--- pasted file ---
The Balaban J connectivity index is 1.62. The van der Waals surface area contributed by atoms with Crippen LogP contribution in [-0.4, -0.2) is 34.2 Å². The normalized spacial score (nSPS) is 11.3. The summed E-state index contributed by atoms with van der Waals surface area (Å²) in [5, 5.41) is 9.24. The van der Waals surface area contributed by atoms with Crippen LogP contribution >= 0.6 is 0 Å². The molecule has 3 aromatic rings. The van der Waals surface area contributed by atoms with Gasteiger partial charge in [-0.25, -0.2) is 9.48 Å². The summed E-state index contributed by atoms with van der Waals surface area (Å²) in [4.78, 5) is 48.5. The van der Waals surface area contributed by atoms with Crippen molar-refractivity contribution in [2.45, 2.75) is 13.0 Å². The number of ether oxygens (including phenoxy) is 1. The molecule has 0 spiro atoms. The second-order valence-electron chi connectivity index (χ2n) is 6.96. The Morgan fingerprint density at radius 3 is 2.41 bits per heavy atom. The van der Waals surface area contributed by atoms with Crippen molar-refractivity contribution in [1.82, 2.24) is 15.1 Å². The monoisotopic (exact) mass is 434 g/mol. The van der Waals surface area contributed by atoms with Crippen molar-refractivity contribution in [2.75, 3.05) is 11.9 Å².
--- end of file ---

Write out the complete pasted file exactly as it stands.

The Balaban J connectivity index is 1.62. The van der Waals surface area contributed by atoms with Crippen LogP contribution in [-0.4, -0.2) is 34.2 Å². The normalized spacial score (nSPS) is 11.3. The summed E-state index contributed by atoms with van der Waals surface area (Å²) in [5, 5.41) is 9.24. The van der Waals surface area contributed by atoms with Crippen LogP contribution >= 0.6 is 0 Å². The molecule has 3 aromatic rings. The van der Waals surface area contributed by atoms with Gasteiger partial charge in [-0.25, -0.2) is 9.48 Å². The summed E-state index contributed by atoms with van der Waals surface area (Å²) in [4.78, 5) is 48.5. The van der Waals surface area contributed by atoms with Crippen molar-refractivity contribution in [2.45, 2.75) is 13.0 Å². The number of ether oxygens (including phenoxy) is 1. The molecule has 0 spiro atoms. The second-order valence-electron chi connectivity index (χ2n) is 6.96. The Morgan fingerprint density at radius 3 is 2.41 bits per heavy atom. The van der Waals surface area contributed by atoms with Crippen molar-refractivity contribution in [1.82, 2.24) is 15.1 Å². The monoisotopic (exact) mass is 434 g/mol. The van der Waals surface area contributed by atoms with Crippen molar-refractivity contribution in [2.75, 3.05) is 11.9 Å².